Risk Watch (February '20)
Selected research, publications, and resources to promote evidence-informed risk management in Canadian healthcare organizations. Prepared by the Healthcare Risk Management staff at the Healthcare Insurance Reciprocal of Canada (HIROC). Some titles are open access while others may require a subscription or library access; the librarian at your organization may be able to assist you. Please contact firstname.lastname@example.org for assistance if required.
In this month’s Risk Watch, we feature a number of articles focusing on quality improvement (QI). Smith et al. explore personal and organizational outcomes of university-led QI courses for healthcare professionals. Balch Samora et al. explore QI writing program development and increased competencies of manuscripts for academic journal publication. Olmos-Ochoa et al. focus on building capacity for resilience in the QI practice facilitator workforce, including nine recommendations for challenges facilitators face.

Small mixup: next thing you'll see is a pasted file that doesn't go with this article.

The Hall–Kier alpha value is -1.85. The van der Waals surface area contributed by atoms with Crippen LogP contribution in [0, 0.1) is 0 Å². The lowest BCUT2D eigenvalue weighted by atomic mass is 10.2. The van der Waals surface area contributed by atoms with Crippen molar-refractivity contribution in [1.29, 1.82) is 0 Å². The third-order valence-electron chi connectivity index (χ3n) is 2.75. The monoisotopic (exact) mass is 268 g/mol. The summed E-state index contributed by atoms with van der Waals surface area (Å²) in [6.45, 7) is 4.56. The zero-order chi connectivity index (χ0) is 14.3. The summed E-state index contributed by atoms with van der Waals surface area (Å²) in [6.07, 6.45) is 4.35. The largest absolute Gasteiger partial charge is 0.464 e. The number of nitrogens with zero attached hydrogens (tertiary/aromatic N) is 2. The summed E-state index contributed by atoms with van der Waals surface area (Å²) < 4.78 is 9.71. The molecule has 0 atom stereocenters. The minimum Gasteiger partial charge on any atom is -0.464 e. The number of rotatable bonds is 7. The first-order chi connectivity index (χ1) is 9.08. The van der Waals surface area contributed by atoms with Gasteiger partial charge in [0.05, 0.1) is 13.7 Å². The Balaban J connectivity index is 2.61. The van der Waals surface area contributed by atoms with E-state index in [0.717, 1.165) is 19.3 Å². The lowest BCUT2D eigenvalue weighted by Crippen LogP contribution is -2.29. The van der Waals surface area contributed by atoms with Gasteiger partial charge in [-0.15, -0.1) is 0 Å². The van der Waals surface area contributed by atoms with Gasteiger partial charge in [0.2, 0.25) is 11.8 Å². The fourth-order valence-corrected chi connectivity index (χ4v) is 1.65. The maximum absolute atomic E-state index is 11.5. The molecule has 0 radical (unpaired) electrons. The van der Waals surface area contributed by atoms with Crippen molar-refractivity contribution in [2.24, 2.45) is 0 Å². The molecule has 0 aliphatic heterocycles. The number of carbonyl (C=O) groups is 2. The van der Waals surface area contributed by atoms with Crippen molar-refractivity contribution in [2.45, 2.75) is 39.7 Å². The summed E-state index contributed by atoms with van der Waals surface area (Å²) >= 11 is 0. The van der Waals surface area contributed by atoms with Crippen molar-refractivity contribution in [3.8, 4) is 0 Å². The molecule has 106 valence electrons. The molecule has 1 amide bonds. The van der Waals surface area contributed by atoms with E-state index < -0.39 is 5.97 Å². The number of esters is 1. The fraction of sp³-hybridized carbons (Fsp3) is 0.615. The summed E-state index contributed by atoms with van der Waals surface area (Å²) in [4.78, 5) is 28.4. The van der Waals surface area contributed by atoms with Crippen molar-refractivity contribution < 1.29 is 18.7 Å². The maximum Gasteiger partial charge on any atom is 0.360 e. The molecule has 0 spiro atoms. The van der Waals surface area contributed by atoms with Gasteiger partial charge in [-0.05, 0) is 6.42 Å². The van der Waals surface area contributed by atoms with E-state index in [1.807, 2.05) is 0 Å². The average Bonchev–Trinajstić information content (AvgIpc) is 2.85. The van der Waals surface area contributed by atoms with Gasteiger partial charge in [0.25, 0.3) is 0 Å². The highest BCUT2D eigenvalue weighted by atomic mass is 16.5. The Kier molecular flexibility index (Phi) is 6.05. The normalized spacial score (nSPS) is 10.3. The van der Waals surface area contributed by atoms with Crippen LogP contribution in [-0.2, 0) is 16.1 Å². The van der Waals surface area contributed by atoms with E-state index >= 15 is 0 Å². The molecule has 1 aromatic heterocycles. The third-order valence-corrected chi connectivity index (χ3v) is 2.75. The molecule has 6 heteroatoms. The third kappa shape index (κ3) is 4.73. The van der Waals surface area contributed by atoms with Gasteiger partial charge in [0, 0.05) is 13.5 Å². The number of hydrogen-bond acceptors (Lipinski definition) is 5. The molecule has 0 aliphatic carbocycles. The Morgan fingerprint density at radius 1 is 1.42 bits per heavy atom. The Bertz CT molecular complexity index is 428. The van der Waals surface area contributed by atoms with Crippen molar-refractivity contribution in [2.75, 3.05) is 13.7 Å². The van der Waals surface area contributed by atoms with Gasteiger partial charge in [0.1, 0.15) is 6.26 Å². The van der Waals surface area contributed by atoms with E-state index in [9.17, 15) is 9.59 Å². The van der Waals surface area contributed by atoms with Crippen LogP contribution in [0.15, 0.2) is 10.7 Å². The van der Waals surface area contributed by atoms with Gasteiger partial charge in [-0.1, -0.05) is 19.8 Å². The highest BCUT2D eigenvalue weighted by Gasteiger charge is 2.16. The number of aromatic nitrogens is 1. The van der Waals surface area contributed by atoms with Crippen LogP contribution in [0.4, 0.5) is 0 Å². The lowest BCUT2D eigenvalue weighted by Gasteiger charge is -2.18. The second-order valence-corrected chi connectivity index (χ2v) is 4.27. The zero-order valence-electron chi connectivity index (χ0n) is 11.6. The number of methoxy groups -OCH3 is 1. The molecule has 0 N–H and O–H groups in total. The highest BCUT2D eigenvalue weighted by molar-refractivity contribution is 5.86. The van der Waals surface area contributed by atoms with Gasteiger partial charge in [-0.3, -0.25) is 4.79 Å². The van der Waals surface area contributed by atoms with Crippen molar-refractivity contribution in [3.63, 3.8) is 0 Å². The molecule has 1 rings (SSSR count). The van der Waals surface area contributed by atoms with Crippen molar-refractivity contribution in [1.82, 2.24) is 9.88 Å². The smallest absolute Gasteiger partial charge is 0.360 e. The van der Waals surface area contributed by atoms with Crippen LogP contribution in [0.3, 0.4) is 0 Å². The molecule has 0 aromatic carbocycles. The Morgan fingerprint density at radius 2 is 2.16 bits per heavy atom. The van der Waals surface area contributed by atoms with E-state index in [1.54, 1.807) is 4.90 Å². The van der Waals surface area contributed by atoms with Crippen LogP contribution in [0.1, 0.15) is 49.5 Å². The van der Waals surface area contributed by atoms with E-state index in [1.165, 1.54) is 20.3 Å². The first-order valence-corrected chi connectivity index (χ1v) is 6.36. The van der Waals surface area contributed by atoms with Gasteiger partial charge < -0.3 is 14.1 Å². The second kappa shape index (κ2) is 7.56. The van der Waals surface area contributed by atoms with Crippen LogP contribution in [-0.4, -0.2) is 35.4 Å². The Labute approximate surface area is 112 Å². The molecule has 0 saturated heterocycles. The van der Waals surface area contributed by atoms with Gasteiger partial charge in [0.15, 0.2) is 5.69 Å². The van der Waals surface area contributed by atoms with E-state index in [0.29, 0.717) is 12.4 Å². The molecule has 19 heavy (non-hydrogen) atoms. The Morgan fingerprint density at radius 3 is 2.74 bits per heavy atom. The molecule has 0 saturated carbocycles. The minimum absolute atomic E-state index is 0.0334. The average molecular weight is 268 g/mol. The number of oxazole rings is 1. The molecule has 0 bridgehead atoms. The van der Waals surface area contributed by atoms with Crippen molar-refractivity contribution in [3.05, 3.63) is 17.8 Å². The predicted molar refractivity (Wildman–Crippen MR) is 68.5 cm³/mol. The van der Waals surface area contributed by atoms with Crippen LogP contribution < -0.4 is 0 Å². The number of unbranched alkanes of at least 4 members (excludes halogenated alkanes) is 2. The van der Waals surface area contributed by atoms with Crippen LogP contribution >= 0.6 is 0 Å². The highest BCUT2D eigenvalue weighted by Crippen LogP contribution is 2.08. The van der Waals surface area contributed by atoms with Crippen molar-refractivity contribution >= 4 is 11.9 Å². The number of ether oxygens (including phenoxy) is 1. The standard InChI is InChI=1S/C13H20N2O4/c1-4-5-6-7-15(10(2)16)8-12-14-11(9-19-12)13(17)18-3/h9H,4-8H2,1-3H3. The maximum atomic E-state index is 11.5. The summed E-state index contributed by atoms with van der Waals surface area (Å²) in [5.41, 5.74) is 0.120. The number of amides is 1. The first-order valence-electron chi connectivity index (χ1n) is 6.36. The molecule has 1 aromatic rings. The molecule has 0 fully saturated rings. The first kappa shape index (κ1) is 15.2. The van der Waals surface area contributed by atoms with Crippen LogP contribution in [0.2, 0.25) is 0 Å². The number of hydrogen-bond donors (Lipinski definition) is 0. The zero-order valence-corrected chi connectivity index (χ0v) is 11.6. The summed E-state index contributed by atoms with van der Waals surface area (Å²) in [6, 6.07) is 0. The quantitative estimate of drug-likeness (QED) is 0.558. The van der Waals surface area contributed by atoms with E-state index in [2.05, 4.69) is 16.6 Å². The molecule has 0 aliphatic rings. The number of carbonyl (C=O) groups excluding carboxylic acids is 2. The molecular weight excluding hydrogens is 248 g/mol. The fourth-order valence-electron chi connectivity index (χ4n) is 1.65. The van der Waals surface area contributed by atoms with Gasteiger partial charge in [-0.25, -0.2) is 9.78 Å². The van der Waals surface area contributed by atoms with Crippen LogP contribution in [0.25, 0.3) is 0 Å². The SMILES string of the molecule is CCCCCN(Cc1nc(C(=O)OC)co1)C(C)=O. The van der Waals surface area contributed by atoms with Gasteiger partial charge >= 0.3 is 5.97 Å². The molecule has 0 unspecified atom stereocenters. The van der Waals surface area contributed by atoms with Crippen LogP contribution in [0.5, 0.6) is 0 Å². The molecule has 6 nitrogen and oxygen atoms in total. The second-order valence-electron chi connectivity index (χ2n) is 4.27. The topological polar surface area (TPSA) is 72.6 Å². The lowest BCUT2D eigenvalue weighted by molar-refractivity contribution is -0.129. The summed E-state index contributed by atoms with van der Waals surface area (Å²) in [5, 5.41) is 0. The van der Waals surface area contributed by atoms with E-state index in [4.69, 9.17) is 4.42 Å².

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Hot Off the Press
QUALITY IMPROVEMENT/LONG TERM CAPACITY
Smith F, Alexandersson P, Bergman B, et.al. BMJ Open Quality. 2019 (online, December):1-9.
Study in Sweden to explore personal and organizational outcomes identified by participants over 14 years of university-led quality improvement (QI) courses for healthcare professionals. Included in the study were 331 previous QI course participants and 19 stakeholders involved in the analysis. Authors reported the results showed that it is possible training in QI with a strong experiential teaching approach fosters long term improvement capability for the course participants and long term improvement capability in their respective organizations.